Tech companies, once a shining beacon of American innovation and optimism about the future of technology, have endured a brutal run of press in the past couple years. Not that it's making much of a difference, at least in the business world. Fortune magazine has released its list of the "World's Most Admired Companies" and, as expected, it's a who's who of mega-giants that dominate our every day life.
Consider yourself warned if you haven't seen The Last Jedi yet: there are spoilers within. Cranky Star Wars fans, Rian Johnson has had enough of your guff. The director of The Last Jedi took to Twitter on Friday to clap back at fans who are furious at the trick Luke Skywalker pulls on Kylo Ren in the movie's climactic fight scene on the planet Crait.ÂDuring that battle, Kylo confronts what turns out to be a Force projection of Luke. The real deal is actually back on Ahch-To.
It's been a few months since the deadline passed to apply for Amazon's second world headquarters — and all the jobs and economy boosts that come with it — and the tech behemoth has finally released its shortlist, a group of 20 cities still in the running. In a blog post, Amazon even took care to publish a map since it's 2018 and many Americans are probably still not entirely sure where Pittsburgh is or if Denver is actually real.
Muck Rack makes it simple to find people, tweets, or articles that mention any name, keyword, company, hashtag etc. We've compiled this guide to help you make the most of your search.
Selecting a term
Start searching tweets, articles from media outlets, articles mentioned in tweets, journalists'
names, titles and bios with some suggested searches:
Companies or Topics (e.g. iPhone, Microsoft)
Phrases (e.g. "cloud computing") — use quotes to keep the terms together
Twitter handles (e.g. @username) — returns those who have mentioned or replied to
Names (e.g. "David Pogue")
Hashtags (e.g. #sxsw, #london2012)
Bio details (e.g. vegan, Olympics, father)
Muck Rack's Advanced Search allows for many boolean operators.
Find results that mention multiple specified terms, use AND or
+. For example, ensure each result contains both Elon Musk and Mark Zuckerberg by
searching Musk AND Zuckerberg or Musk + Zuckerberg.
Use the operators OR or , to broaden your search when you'd like either of
multiple terms to appear in results. (This is the default behavior of our search when no operators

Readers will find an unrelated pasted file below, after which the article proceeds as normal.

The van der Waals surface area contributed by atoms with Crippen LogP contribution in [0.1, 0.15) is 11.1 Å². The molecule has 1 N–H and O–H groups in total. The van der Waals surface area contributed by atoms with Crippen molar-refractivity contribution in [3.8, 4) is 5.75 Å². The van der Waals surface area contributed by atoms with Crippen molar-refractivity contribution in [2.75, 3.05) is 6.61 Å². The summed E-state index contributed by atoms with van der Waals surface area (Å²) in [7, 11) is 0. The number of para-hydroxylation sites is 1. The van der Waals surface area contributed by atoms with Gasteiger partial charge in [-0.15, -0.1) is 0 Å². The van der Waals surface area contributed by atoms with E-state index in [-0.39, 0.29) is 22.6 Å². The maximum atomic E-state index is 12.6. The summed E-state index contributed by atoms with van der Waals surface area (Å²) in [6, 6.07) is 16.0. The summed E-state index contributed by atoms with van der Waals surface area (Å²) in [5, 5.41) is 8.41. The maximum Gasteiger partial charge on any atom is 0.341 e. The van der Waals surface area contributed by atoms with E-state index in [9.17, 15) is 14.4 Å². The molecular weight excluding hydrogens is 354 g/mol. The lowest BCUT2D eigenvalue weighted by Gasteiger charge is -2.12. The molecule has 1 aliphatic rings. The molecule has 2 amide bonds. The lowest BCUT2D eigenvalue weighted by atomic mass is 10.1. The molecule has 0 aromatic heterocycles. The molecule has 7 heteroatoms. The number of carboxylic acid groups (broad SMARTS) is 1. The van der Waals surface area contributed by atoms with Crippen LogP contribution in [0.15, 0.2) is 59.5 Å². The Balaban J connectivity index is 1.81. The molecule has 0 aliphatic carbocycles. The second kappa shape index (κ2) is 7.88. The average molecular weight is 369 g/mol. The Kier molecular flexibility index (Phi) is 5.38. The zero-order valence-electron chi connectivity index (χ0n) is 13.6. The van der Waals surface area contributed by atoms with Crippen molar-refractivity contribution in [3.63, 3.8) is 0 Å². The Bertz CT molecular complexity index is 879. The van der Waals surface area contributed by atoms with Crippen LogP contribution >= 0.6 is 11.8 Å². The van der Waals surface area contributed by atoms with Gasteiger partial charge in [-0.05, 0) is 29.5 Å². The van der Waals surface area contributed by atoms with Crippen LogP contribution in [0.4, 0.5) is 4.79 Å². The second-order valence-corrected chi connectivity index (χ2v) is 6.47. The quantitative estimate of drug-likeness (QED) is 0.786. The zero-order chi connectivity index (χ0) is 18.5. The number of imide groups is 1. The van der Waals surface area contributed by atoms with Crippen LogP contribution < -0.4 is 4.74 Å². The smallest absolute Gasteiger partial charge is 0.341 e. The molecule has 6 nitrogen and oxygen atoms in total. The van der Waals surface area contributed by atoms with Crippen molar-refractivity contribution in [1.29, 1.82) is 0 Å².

are used). For example, results will contain either cake or cookie by searching cake OR cookie or cake,cookie
Use NOT or - to subtract results from your search. For
example, searching Disney will yield results about the Walt Disney Company as well as Walt Disney
World Resort. To exclude mentions of Disney World, search for Disney -World or Disney
When using one of these operators with a phrase, enclose it in quotation marks. For example, you can
find results about smartphones excluding Apple's iPhone 4S by searching smartphone -"iPhone
Exact case matching or punctuation
If you're searching for a brand name or keyword that relies on specific punctuation marks or capitalization, you can
find results that match your exact query by adding matchcase: before the keyword you're searching for, like matchcase:E*TRADE .
Use parentheses to separate multiple
boolean phrases. For example, to find journalists talking about having fun in Disney World or
Disneyland, search for ("disney world" OR disneyland) AND fun.
An asterisk can be used to search for any variation of a root word truncated by the asterisk. For example, searching for admin* will return results for administrator, administration, administer, administered, etc.
A near operator is an AND operator where you can control the distance between the words. You can vary the distance the near operation uses by adding a forward slash and number (between 0-99) such as strawberries NEAR/10 "whipped cream", which means the strawberries must exist within 10 words of "whipped cream".